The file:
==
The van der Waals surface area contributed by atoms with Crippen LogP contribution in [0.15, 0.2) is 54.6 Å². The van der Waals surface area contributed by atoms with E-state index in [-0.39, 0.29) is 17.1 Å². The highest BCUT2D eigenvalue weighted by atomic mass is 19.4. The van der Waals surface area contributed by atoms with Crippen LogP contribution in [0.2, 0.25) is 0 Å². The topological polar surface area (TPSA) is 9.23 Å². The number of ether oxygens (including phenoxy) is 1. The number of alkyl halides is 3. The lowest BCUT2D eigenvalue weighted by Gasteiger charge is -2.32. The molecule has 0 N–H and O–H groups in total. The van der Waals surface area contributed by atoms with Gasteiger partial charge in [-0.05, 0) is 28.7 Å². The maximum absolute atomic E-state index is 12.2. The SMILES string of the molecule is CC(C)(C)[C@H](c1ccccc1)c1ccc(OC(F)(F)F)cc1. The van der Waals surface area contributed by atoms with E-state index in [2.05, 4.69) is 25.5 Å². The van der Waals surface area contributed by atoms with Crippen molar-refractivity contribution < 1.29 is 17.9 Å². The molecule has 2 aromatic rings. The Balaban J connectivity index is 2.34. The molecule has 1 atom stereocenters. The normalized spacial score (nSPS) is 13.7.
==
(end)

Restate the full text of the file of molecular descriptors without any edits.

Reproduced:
The van der Waals surface area contributed by atoms with Crippen LogP contribution in [0.15, 0.2) is 54.6 Å². The van der Waals surface area contributed by atoms with E-state index in [-0.39, 0.29) is 17.1 Å². The highest BCUT2D eigenvalue weighted by atomic mass is 19.4. The van der Waals surface area contributed by atoms with Crippen LogP contribution in [0.2, 0.25) is 0 Å². The topological polar surface area (TPSA) is 9.23 Å². The number of ether oxygens (including phenoxy) is 1. The number of alkyl halides is 3. The lowest BCUT2D eigenvalue weighted by Gasteiger charge is -2.32. The molecule has 0 N–H and O–H groups in total. The van der Waals surface area contributed by atoms with Gasteiger partial charge in [-0.05, 0) is 28.7 Å². The maximum absolute atomic E-state index is 12.2. The SMILES string of the molecule is CC(C)(C)[C@H](c1ccccc1)c1ccc(OC(F)(F)F)cc1. The van der Waals surface area contributed by atoms with E-state index in [2.05, 4.69) is 25.5 Å². The van der Waals surface area contributed by atoms with Crippen molar-refractivity contribution < 1.29 is 17.9 Å². The molecule has 2 aromatic rings. The Balaban J connectivity index is 2.34. The molecule has 1 atom stereocenters. The normalized spacial score (nSPS) is 13.7.